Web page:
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Rowland, Percy Fritz (1870–1945)

by Lorna L. McDonald

This article was published in Australian Dictionary of Biography, Volume 11, (MUP), 1988

Percy Fritz Rowland (1870-1945), headmaster, was born on 14 April 1870 at Islington, London, eldest son of Frederick Arthur Alexander Rowland, solicitor, and his wife Catherine, née Laflin. He was educated at University College School, London, and at St Paul's School as a Dean Colet foundation scholar. In his final year (1889) he won two literary prizes and was awarded the MacBride scholarship to the University of Oxford. At Hertford College he majored in classical languages and history (B.A., second-class honours, 1894; M.A. 1909).

Rowland began his teaching career at Drogheda Grammar School, Ireland, in 1894 and next year taught at King's School, Warwick. He then accepted an invitation from Sydney to tutor a son of (Sir) James Reading Fairfax. He also became an extension lecturer for the University of Sydney and council-member of the Teachers' Association of New South Wales. In 1899-1900 he taught at Christchurch Boys' High School, while lecturing in political economy and constitutional history at Canterbury College, University of New Zealand. Back in Sydney in 1901 he wrote an excellent book on Australia, The New Nation (London, 1903). After some temporary educational work in England, he accepted appointment as second master at Rockhampton Grammar School, Queensland, in 1904, succeeding T. J. Ryan, the future premier. Rowland married Jessie Adeline (d.1926), sister of A. H. Longman, at Toowoomba on 7 January 1905.

His appointment in 1905 as headmaster of Townsville Grammar School began inauspiciously with the school buildings badly damaged by a cyclone, with declining enrolments and a heavy debt. Although deficient in business management, which he left to his wife, Rowland became an outstanding educationist. In 1909 he published State Secondary Education in Queensland.

In most years after the University of Queensland was founded one or more of his students won university scholarships, although only twenty were awarded; two became Rhodes scholars (1910, 1938). Rowland imparted a love of literature and language to his students. He was before his time in teaching them to think for themselves rather than cram facts in order to pass exams. His fine sense of humour made 'dull subjects interesting and bright subjects enthralling'. Generations of 'old boys' remembered 'Boss' with affection. One of these, Colin Bingham, described Rowland as 'broad of face, with an immense forehead, and broad of body … I became fascinated by his habit of jerking up his great head in emphasizing a point in a lesson or in a speech'. In later life the two men became close friends.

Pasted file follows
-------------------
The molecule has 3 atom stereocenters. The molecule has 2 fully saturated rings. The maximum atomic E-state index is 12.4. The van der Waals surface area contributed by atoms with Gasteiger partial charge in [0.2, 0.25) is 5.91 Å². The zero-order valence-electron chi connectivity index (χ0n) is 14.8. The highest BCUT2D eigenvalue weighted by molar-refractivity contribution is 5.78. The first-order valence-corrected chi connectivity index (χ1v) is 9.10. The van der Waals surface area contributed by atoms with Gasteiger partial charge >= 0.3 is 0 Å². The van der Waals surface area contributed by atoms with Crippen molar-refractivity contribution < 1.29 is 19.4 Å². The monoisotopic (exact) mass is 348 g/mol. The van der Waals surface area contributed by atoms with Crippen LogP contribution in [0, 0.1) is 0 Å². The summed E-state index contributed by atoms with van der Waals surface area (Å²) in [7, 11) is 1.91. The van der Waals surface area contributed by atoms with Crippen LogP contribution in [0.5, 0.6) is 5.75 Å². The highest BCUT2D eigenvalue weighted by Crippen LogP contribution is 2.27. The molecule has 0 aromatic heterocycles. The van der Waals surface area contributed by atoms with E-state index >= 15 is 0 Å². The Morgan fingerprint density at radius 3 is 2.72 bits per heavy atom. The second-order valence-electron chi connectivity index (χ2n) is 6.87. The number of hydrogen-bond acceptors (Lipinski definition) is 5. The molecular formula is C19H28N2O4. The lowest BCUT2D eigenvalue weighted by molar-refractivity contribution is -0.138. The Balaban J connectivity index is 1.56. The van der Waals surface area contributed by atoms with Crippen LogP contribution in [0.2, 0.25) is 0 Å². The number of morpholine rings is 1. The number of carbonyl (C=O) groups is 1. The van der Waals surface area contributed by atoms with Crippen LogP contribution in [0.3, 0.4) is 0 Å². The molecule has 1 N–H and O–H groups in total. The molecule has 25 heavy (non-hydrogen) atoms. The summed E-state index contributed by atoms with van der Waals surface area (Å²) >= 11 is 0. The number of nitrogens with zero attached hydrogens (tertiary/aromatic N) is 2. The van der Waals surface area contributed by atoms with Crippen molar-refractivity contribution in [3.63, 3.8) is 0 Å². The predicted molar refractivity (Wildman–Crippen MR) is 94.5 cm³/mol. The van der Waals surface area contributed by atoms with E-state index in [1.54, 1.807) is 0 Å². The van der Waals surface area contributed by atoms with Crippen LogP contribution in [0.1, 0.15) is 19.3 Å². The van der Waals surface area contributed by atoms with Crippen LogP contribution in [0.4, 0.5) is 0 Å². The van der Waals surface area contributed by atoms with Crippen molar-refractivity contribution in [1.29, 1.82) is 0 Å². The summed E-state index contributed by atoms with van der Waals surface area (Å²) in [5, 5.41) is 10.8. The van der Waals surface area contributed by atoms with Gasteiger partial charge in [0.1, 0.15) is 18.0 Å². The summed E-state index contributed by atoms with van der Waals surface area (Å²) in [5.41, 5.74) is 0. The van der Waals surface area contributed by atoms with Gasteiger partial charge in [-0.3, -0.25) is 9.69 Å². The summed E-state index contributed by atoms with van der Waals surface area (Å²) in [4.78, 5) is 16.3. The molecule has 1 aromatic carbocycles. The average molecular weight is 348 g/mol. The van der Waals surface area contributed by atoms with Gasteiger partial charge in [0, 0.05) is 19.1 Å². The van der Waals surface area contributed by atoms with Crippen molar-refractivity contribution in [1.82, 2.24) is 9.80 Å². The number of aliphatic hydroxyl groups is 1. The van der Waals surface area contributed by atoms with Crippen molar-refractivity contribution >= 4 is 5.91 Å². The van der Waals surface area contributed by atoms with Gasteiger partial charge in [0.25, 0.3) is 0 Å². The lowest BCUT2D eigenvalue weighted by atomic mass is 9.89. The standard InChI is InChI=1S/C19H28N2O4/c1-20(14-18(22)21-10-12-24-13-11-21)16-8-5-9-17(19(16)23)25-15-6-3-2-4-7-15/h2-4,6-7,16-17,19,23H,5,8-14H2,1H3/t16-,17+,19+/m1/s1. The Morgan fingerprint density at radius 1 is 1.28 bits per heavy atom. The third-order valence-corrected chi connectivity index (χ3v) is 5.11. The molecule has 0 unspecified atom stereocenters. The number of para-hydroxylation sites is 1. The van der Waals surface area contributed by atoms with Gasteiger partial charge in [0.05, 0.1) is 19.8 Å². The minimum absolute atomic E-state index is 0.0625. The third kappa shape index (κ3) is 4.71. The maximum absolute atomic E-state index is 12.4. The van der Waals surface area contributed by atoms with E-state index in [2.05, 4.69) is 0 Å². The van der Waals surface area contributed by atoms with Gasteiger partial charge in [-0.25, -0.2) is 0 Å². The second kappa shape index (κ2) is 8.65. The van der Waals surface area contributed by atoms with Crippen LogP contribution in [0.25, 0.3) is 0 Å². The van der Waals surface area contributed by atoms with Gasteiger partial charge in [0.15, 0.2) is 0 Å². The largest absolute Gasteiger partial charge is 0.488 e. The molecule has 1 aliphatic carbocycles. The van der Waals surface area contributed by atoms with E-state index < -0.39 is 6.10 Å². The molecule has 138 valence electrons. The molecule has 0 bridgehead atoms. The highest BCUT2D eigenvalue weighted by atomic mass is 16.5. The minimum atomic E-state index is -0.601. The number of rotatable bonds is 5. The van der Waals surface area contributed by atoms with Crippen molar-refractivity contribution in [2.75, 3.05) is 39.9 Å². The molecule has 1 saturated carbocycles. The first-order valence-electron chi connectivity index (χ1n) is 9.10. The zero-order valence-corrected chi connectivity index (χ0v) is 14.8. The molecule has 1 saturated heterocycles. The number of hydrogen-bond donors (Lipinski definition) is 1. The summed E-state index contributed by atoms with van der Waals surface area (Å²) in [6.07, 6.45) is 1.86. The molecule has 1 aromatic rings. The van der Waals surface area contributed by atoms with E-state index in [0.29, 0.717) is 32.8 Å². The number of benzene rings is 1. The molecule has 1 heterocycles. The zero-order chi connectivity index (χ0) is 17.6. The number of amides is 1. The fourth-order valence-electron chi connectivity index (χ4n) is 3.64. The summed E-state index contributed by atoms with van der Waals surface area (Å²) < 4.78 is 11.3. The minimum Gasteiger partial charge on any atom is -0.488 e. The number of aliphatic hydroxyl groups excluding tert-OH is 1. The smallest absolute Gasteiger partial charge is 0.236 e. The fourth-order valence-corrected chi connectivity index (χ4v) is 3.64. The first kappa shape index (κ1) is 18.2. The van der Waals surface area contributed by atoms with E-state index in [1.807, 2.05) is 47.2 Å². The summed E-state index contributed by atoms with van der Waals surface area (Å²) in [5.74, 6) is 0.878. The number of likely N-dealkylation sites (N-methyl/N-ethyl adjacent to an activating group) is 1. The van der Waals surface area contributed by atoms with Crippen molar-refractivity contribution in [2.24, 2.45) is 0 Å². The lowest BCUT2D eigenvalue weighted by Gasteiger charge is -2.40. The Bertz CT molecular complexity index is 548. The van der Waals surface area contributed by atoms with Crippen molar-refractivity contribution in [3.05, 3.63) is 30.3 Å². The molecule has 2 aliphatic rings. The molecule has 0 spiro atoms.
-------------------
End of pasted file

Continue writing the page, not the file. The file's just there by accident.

His arduous duties as headmaster did not deter the writer in him. His regular articles in the Townsville Daily Bulletin and North Queensland Register in the 1920s and 1930s attempted to awaken cultural appreciation among the isolated North Queenslanders. A brilliant essayist and literary critic, Rowland also published in Australian and English literary and educational journals. Although The New Nation had been well received by critics, its sales were disappointing. Other publications such as At Call-Over (1936) and Essays in Brief (1939) were said to combine 'a sense of history with humour and understanding'. His gifts were also 'bent to the sharp criticism of defects in the Queensland educational system', and particularly of neglect of the far north.

Rowland retired in 1938 after thirty-four years of sacrificial leadership of a small provincial grammar school in a cultural backwater. After a visit to England, in 1940-44 he lived in Brisbane where he gave 'invaluable assistance' to Meanjin in its early years. Survived by three daughters and a son, Rowland died at St Leonards, Sydney, on 14 October 1945; following an Anglican service, he was cremated. The P. F. Rowland Memorial Library at Townsville Grammar School is named in his honour.

Select Bibliography

  • J. H. Hornibrook, Bibliography of Queensland Verse (Brisb, 1953)
  • R. W. Moore, The History of Townsville Grammar School (Brisb, 1959)
  • A. McKay, Percy Fritz Rowland (Townsville, 1974)
  • C. Bingham, The Beckoning Horizon (Melb, 1983)
  • Australian Quarterly, 18, Sept 1932, p 57
  • Meanjin, Spring 1945, p 239
  • Telegraph (Brisbane), 6 Dec 1938
  • Courier Mail (Brisbane), 16 Oct 1945.

Citation details

Lorna L. McDonald, 'Rowland, Percy Fritz (1870–1945)', Australian Dictionary of Biography, National Centre of Biography, Australian National University, http://adb.anu.edu.au/biography/rowland-percy-fritz-8286/text14521, published in hardcopy 1988, accessed online 2 October 2014.

This article was first published in hardcopy in Australian Dictionary of Biography, Volume 11, (MUP), 1988

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